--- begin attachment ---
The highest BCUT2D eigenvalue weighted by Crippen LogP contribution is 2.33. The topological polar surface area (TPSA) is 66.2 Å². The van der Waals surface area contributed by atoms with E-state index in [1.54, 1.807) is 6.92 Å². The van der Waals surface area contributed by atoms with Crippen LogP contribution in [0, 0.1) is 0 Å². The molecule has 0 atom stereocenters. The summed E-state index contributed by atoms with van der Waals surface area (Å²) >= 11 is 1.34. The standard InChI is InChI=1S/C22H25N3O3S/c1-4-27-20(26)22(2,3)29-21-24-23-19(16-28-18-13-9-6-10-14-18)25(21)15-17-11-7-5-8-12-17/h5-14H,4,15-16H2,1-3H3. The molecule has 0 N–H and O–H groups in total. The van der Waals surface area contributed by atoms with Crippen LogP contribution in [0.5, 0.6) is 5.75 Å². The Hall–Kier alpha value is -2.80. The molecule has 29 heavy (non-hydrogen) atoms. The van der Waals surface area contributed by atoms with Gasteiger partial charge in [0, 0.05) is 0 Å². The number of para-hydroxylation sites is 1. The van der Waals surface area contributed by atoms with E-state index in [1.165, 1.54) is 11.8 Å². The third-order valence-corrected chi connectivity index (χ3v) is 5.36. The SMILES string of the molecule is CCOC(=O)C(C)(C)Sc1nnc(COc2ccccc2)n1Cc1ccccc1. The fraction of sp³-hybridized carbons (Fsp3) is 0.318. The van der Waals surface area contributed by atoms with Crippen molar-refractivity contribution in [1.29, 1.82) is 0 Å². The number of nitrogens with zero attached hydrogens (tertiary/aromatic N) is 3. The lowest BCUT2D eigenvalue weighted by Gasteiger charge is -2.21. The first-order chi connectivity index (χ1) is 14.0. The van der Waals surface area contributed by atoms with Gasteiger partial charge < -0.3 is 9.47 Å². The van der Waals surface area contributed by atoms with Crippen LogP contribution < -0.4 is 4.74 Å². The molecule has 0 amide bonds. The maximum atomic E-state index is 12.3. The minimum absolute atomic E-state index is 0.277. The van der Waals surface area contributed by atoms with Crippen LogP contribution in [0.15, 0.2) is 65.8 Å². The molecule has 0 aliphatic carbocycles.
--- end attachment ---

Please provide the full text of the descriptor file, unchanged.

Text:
The highest BCUT2D eigenvalue weighted by Crippen LogP contribution is 2.33. The topological polar surface area (TPSA) is 66.2 Å². The van der Waals surface area contributed by atoms with E-state index in [1.54, 1.807) is 6.92 Å². The van der Waals surface area contributed by atoms with Crippen LogP contribution in [0, 0.1) is 0 Å². The molecule has 0 atom stereocenters. The summed E-state index contributed by atoms with van der Waals surface area (Å²) >= 11 is 1.34. The standard InChI is InChI=1S/C22H25N3O3S/c1-4-27-20(26)22(2,3)29-21-24-23-19(16-28-18-13-9-6-10-14-18)25(21)15-17-11-7-5-8-12-17/h5-14H,4,15-16H2,1-3H3. The molecule has 0 N–H and O–H groups in total. The van der Waals surface area contributed by atoms with Crippen LogP contribution in [0.5, 0.6) is 5.75 Å². The Hall–Kier alpha value is -2.80. The molecule has 29 heavy (non-hydrogen) atoms. The van der Waals surface area contributed by atoms with Gasteiger partial charge in [0, 0.05) is 0 Å². The number of para-hydroxylation sites is 1. The van der Waals surface area contributed by atoms with E-state index in [1.165, 1.54) is 11.8 Å². The third-order valence-corrected chi connectivity index (χ3v) is 5.36. The SMILES string of the molecule is CCOC(=O)C(C)(C)Sc1nnc(COc2ccccc2)n1Cc1ccccc1. The fraction of sp³-hybridized carbons (Fsp3) is 0.318. The van der Waals surface area contributed by atoms with Crippen molar-refractivity contribution in [1.29, 1.82) is 0 Å². The number of nitrogens with zero attached hydrogens (tertiary/aromatic N) is 3. The lowest BCUT2D eigenvalue weighted by Gasteiger charge is -2.21. The first-order chi connectivity index (χ1) is 14.0. The van der Waals surface area contributed by atoms with Gasteiger partial charge < -0.3 is 9.47 Å². The van der Waals surface area contributed by atoms with Crippen LogP contribution < -0.4 is 4.74 Å². The molecule has 0 amide bonds. The maximum atomic E-state index is 12.3. The minimum absolute atomic E-state index is 0.277. The van der Waals surface area contributed by atoms with Crippen LogP contribution in [0.15, 0.2) is 65.8 Å². The molecule has 0 aliphatic carbocycles.